Beyond the generally poor quality of the data submitted to the CITES trade database, the data is only submitted once a year and usually late. By the time the data appears in the database, it is 12-24 months old. In most years, some parties fail to submit data altogether. Yet it is this trade database that is used to decide if, for example, a species should be uplisted from Appendix II to Appendix I.

As a result, researchers often turn to customs data to try to validate the data in the CITES trade database. Because there is no integration between the CITES permits and customs records, it is not possible to reconcile shipments. CITES permits only state the maximum quantity that can be exported, not the actual quantity. Whilst permits contain a section at the bottom for customs reconciliation and entry of a waybill number, this section is not always filled out (as in the example shown).

The current system also does not provide for traceability, despite tracing specimens being a critical aspect of CITES enforcement. CITES listings may prohibit the trade in a species from one particular population but allow trade in a nearby population. If specimens cannot be tracked, how does anyone know if a shipment contains specimens from the prohibited population?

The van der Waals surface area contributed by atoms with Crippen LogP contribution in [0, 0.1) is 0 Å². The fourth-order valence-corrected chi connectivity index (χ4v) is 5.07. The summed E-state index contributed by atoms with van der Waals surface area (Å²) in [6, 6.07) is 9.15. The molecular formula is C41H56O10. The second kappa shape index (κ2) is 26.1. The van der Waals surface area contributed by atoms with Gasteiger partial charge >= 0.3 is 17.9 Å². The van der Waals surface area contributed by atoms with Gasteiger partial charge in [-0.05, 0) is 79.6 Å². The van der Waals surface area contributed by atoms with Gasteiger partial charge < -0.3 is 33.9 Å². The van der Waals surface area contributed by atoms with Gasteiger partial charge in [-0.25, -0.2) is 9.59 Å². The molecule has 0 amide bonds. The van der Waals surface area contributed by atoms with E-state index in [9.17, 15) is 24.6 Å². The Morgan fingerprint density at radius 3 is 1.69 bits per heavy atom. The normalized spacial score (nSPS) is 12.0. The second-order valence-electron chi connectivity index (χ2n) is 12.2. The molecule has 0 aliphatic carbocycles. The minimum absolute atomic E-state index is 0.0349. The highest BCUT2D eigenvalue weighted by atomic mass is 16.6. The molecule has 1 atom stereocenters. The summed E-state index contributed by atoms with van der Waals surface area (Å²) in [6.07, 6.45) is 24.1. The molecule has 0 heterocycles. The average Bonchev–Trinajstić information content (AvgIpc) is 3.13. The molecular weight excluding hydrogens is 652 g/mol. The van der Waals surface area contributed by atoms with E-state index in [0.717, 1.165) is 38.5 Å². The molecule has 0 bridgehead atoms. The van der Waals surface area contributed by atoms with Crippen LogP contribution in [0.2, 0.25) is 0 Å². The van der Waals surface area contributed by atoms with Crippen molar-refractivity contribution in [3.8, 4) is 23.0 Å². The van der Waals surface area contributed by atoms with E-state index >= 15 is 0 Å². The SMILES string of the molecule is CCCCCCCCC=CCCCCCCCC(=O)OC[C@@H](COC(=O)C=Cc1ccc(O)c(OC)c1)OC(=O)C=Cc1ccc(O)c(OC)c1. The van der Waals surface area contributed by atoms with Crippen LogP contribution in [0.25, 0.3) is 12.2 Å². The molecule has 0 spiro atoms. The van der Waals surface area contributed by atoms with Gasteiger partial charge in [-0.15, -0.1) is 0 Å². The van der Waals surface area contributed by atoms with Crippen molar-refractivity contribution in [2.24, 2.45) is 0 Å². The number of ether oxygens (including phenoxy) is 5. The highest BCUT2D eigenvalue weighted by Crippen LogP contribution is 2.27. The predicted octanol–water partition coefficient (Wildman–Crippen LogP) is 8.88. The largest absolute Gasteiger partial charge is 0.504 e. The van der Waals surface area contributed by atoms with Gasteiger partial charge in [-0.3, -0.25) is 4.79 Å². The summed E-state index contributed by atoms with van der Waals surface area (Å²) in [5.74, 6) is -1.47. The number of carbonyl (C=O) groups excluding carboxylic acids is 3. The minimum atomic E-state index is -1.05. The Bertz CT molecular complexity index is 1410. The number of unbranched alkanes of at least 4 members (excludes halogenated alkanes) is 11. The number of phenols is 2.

To summarise, the current CITES permit system is hopelessly out of date, open to fraud and abuse and generates poor quality data for decision making. It is also not integrated with customs systems, making verification impossible and thereby creating further loopholes exploited by the illegal wildlife trade

Just one recent example – Operation Blizzard:

In early 2019, Operation Blizzard, covering 22 countries netted 2,703 turtles and tortoises, 1,059 snakes, 512 lizards and geckos and 20 crocodiles and alligators, many of which were intended for use in the fashion industry for accessories including wallets, watchstraps and handbags.

Arrests were made in countries including Australia, Italy and Spain. As Europol website stated: “THOUSANDS OF ANIMALS SAVED FROM BECOMING WALLETS”

Help Us Lobby For CITES Modernisation

Dear…

Given our country is a signatory to CITES (Convention on International Trade in Endangered Species of Wild Fauna and Flora), which is supposed to ensure that the international trade in animals and plants does not threaten their survival, I was shocked to hear that CITES has not been modernised since it entered in to force in 1975.

CITES still uses the 1970s paper-based system to facilitate and monitor the legal trade in endangered species. It is astonishing that this is still the case in the 21st century, particularly given the legal trade is valued at over US$320 Billion annually. There can be NO excuse for any country to maintain this obsolete system.